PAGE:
In 1548 four little girls, all called Mary, set sail from Scotland for France. Five years old, they are already primed for the work of their lifetime – to serve another little girl called Mary.
Mary, Queen of Scots.
Thirteen years later, the five return to an unwelcoming Scotland, and as Queen Mary struggles to take control of her turbulent country, her famous ‘Four Marys’ are at her side.
The queen finds herself set on the path of violence and disaster which will lead eventually to her tragic end. But what of the other four Marys, bound inexorably to their mistress’ fate?
Of the four, it is Mary Seton who serves the queen longest, and whose loyalty is most severely tested. Through a maze of shadows – of treachery and even witchcraft – how can she find her own way ahead?
Source: Netgalley My Rating: 3½/5 stars
I’ve said it before and I’m saying it again, historical fiction isn’t an easy genre! Bringing history to life while staying true to the historical documents and evidence is a monumental task and not every author is up to the task.
The Queen’s Mary is my first Sarah Gristwood read and I found myself somewhat on the fence with this one. The opening is quite good with five Marys, the Queen of Scots and her four attendants, as children making their way toward France from their respective homes in Scotland. There is something quite endearing and sad about these opening scenes as Queen Mary, clearly bred to her position and destiny holds sway over the other girls. The four attendant Marys understand, even at this early age, their place, for the rest of their respective lives is with the Queen, making her life as comfortable as possible. At such an early age, each of the girls understands, at least on some level, her life is no longer her own and she will serve as it pleases Queen Mary.
Fast forward thirteen years . . . . .
With more than a decade of education behind them and a stint in the French court, the five Marys find themselves on their way back to Scotland. Queen Mary expects a warm welcome, but what she gets is a country sorely divided over religion, a half-brother more than willing to assume her role, a collection of noblemen looking to manage her, and a country of people who are wary of their French-educated, widowed Queen. Settling back into life in Scotland, a country none of the women have seen in 13 years, isn’t going to be easy and if the Queen expects to rule her country, she’s going to need all the support she can muster.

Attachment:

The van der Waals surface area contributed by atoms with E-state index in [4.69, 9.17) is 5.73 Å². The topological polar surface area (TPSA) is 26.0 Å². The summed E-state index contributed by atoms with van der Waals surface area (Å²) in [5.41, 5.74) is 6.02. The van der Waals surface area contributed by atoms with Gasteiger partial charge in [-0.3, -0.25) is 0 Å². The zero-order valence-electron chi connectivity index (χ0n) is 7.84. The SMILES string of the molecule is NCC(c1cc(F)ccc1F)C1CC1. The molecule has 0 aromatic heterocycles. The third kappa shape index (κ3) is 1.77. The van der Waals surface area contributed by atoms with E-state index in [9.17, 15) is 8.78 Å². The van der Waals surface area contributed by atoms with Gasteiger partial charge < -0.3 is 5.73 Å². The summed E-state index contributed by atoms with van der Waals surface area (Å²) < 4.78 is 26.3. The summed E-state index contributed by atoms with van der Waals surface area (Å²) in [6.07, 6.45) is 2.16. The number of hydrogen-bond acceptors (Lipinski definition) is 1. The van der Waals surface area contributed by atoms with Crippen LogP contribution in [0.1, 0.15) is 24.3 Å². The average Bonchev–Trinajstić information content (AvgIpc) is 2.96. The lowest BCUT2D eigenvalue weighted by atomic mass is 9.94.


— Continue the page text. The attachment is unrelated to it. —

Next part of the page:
Gristwood’s account of the next six years is filled with court intrigue, personal dramas, and political and religious upheavals. While the Queen must be at the heart of every minute, it is her ladies who tell the story, who recount the moments and the drama. In particular, it is Mary Seton, the one among the Marys who stays with Queen through the bitter end whose accounting of events we read. While Mary Seton never expresses her opinions and/or fears publicly, she records for the reader, the doubts, the troubles, the moments of happiness, the uncertainty, the trials and tribulations of a troubled life, Queen, and reign. While Seton always remains loyal to Queen Mary, she admirably conveys to the reader the constant tension and uncertainty that most certainly fueled every moment of the six years in Scotland.
The Bottom Line: In all, I liked this read, but I wasn’t blown away. If you take the time to read the author’s notes following the conclusion of the read, you discover how little, historically speaking, the author had to work with where the four Marys are concerned. Most of the documentation and evidence deal exclusively with the Queen which means much had to be assumed on the part of the author where the other Marys are concerned. I believe the author worked hard to stay as historically accurate as possible which is why the parts she had to assume (educated guess!) aren’t terribly exciting. In fact, it is the not terribly exciting moments which have me on the fence with this book. The middle of the book has many, many moments which drag by rather than being enlivened by the artist’s imagination. I made it through The Queen’s Mary, liked it, and am willing to give the author another shot since I sincerely believe her creativity was hampered by so little historical information. Sarah Gristwood is absolutely up to the historical fiction challenge and I will absolutely be diving into another of her offerings in the very near future.